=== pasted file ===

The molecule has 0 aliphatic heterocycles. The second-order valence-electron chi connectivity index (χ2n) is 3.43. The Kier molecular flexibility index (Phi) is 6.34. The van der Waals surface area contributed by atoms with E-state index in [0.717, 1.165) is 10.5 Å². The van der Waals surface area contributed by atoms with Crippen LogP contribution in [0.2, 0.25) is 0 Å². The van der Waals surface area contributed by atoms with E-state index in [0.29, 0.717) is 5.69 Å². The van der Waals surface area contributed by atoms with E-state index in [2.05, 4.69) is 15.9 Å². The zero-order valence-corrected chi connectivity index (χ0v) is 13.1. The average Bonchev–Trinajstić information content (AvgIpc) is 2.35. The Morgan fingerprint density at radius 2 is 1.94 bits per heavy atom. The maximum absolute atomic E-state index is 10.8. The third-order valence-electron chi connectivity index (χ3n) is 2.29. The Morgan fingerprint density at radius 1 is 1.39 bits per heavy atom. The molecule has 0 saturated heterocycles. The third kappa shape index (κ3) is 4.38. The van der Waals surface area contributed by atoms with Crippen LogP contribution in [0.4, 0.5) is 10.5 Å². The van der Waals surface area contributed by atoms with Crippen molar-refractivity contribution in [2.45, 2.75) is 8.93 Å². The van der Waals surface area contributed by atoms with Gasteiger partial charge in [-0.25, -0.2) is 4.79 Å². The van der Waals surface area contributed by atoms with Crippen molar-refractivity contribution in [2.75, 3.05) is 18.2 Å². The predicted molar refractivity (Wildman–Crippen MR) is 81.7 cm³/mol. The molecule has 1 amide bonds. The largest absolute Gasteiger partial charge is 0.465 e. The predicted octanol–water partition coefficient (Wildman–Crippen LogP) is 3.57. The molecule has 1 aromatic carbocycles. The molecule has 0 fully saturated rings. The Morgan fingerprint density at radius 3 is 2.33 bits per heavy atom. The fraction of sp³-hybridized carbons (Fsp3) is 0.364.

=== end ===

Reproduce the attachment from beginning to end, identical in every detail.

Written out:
The molecule has 0 aliphatic heterocycles. The second-order valence-electron chi connectivity index (χ2n) is 3.43. The Kier molecular flexibility index (Phi) is 6.34. The van der Waals surface area contributed by atoms with E-state index in [0.717, 1.165) is 10.5 Å². The van der Waals surface area contributed by atoms with Crippen LogP contribution in [0.2, 0.25) is 0 Å². The van der Waals surface area contributed by atoms with E-state index in [0.29, 0.717) is 5.69 Å². The van der Waals surface area contributed by atoms with E-state index in [2.05, 4.69) is 15.9 Å². The zero-order valence-corrected chi connectivity index (χ0v) is 13.1. The average Bonchev–Trinajstić information content (AvgIpc) is 2.35. The Morgan fingerprint density at radius 2 is 1.94 bits per heavy atom. The maximum absolute atomic E-state index is 10.8. The third-order valence-electron chi connectivity index (χ3n) is 2.29. The Morgan fingerprint density at radius 1 is 1.39 bits per heavy atom. The molecule has 0 saturated heterocycles. The third kappa shape index (κ3) is 4.38. The van der Waals surface area contributed by atoms with Crippen LogP contribution in [0.4, 0.5) is 10.5 Å². The van der Waals surface area contributed by atoms with Crippen molar-refractivity contribution in [2.45, 2.75) is 8.93 Å². The van der Waals surface area contributed by atoms with Gasteiger partial charge in [-0.25, -0.2) is 4.79 Å². The van der Waals surface area contributed by atoms with Crippen molar-refractivity contribution in [2.75, 3.05) is 18.2 Å². The predicted molar refractivity (Wildman–Crippen MR) is 81.7 cm³/mol. The molecule has 1 amide bonds. The largest absolute Gasteiger partial charge is 0.465 e. The predicted octanol–water partition coefficient (Wildman–Crippen LogP) is 3.57. The molecule has 1 aromatic carbocycles. The molecule has 0 fully saturated rings. The Morgan fingerprint density at radius 3 is 2.33 bits per heavy atom. The fraction of sp³-hybridized carbons (Fsp3) is 0.364.